UAE and Gulf based investors owning properties in the UK could potentially lose 40 per cent of the £60 billion assets under management in case of the owner’s death, due to the introduction of a series of anti-avoidance rules under the UK Death Tax.
Effective from April 6, 2017, non-UK domiciles owning properties in the UK indirectly through corporate structures – purchased either before or after this date – would be liable for a death tax at 40 per cent of the value of the properties. This tax must be paid to Her Majesty’s Revenue and Customs (HMRC) before the property can be passed to the family or heirs.
Unfortunately, most investors are not aware of this development. The family will have to raise 40 per cent of the value to pay UK Death Tax to recover the properties. Failing to do so, they are in danger of losing the whole estate.
Cut out the tax
However, there is a solution to protect their investment – a Variable Universal Life (VUL) policy. A VUL policy covering the 40 percent value of the property could help these investors from the GCC secure the properties from the tax and legal complications that might delay the transfer of the property to the family.
In case of death of the owner, the insurance contract would pay as per the VUL policy a sum assured that covers the 40 per cent UK Death Tax to the HMRC. This would then allow the family to obtain probate to take control of the estate.
The VUL policy is a life insurance product that could help many UAE, GCC and other foreign investors in UK properties mitigate this particular risk with a very minimum premium that they could perhaps generate from the rental income.
Most investors or their families do not realise the potential risk, while everything is running smoothly. For a 10 million pound property, the family will have to raise and pay 4 million pound in tax to be able to access the property. I don’t think anyone is prepared for this.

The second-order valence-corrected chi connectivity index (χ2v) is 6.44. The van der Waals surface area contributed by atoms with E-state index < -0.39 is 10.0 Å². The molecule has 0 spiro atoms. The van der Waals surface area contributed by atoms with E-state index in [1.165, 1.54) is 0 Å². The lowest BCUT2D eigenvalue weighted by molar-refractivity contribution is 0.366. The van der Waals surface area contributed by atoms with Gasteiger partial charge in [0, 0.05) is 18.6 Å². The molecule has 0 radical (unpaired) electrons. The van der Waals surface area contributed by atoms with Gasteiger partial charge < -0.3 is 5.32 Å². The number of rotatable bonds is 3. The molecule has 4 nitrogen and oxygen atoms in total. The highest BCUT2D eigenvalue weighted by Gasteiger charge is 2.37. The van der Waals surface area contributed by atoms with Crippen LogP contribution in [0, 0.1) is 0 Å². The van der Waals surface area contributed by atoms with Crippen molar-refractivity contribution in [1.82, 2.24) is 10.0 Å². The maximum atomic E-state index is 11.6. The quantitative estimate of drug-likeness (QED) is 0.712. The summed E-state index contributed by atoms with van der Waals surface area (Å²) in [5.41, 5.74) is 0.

London’s never ending attraction
In a recent report, Bank of London and The Middle East (BLME) said pandemic restrictions had little impact on real estate investment from the GCC countries into the UK. Based on feedback from real estate services companies holding more than £60 billion AUM, BLME predicts that real estate investment from Gulf nationals will continue to grow. “In a global economy currently defined by inflationary pressures, supply-chain disruption and interest rate rises, GCC investors continue to view UK property as a safe haven, with the London market’s stability presenting an opportunity for wealth preservation,” BLME said in the report.
UAE’s Oryx Real Estate Partners recently spent 100 million pounds acquiring 3 Bunhill Row, an office property in the City. Saudi Arabian asset manager Sidra Capital acquired Coca Cola’s UK head office in Uxbridge, in December, for 43.65 million pounds.
Another report, by Knight Frank, said Gulf-based investors have been returning to property investments in the UK as the real estate market recovered from the worst of the pandemic.
Through VUL policy – which cost a negligible fraction of the sum assured – insurers can protect these valuable assets and free them up from the UK Death Tax and help families gain control over them. The cost of the VUL policy could easily be recovered from the rental income.